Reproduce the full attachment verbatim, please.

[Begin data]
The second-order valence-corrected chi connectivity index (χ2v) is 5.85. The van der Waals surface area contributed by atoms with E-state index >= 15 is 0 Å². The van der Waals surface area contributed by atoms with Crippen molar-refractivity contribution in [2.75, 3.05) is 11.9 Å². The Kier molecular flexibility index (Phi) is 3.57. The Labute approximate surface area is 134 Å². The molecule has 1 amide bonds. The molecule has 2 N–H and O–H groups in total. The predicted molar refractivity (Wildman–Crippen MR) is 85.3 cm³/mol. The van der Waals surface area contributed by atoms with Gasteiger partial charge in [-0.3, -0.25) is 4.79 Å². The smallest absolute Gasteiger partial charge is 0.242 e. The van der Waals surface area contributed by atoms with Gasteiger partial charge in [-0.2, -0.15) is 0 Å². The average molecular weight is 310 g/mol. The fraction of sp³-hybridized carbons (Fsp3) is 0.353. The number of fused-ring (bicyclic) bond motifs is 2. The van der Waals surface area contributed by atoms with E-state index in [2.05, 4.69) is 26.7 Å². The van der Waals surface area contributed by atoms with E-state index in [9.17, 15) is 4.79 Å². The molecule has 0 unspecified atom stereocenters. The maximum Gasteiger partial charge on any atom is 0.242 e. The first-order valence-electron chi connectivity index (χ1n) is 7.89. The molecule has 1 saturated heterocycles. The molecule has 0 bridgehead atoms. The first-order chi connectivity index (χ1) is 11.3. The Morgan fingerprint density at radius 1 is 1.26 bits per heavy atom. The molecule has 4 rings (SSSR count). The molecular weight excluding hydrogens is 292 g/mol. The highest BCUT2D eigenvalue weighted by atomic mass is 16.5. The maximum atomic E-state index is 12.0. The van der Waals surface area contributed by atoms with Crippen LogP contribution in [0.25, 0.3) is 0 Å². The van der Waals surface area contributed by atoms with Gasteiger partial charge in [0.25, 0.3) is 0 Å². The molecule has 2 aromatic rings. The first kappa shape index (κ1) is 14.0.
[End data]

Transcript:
The second-order valence-corrected chi connectivity index (χ2v) is 5.85. The van der Waals surface area contributed by atoms with E-state index >= 15 is 0 Å². The van der Waals surface area contributed by atoms with Crippen molar-refractivity contribution in [2.75, 3.05) is 11.9 Å². The Kier molecular flexibility index (Phi) is 3.57. The Labute approximate surface area is 134 Å². The molecule has 1 amide bonds. The molecule has 2 N–H and O–H groups in total. The predicted molar refractivity (Wildman–Crippen MR) is 85.3 cm³/mol. The van der Waals surface area contributed by atoms with Gasteiger partial charge in [-0.3, -0.25) is 4.79 Å². The smallest absolute Gasteiger partial charge is 0.242 e. The van der Waals surface area contributed by atoms with Gasteiger partial charge in [-0.2, -0.15) is 0 Å². The average molecular weight is 310 g/mol. The fraction of sp³-hybridized carbons (Fsp3) is 0.353. The number of fused-ring (bicyclic) bond motifs is 2. The van der Waals surface area contributed by atoms with E-state index in [2.05, 4.69) is 26.7 Å². The van der Waals surface area contributed by atoms with E-state index in [9.17, 15) is 4.79 Å². The molecule has 0 unspecified atom stereocenters. The maximum Gasteiger partial charge on any atom is 0.242 e. The first-order valence-electron chi connectivity index (χ1n) is 7.89. The molecule has 1 saturated heterocycles. The molecule has 0 bridgehead atoms. The first-order chi connectivity index (χ1) is 11.3. The Morgan fingerprint density at radius 1 is 1.26 bits per heavy atom. The molecule has 4 rings (SSSR count). The molecular weight excluding hydrogens is 292 g/mol. The highest BCUT2D eigenvalue weighted by atomic mass is 16.5. The maximum atomic E-state index is 12.0. The van der Waals surface area contributed by atoms with Crippen LogP contribution in [0.25, 0.3) is 0 Å². The van der Waals surface area contributed by atoms with Gasteiger partial charge in [0.25, 0.3) is 0 Å². The molecule has 2 aromatic rings. The first kappa shape index (κ1) is 14.0.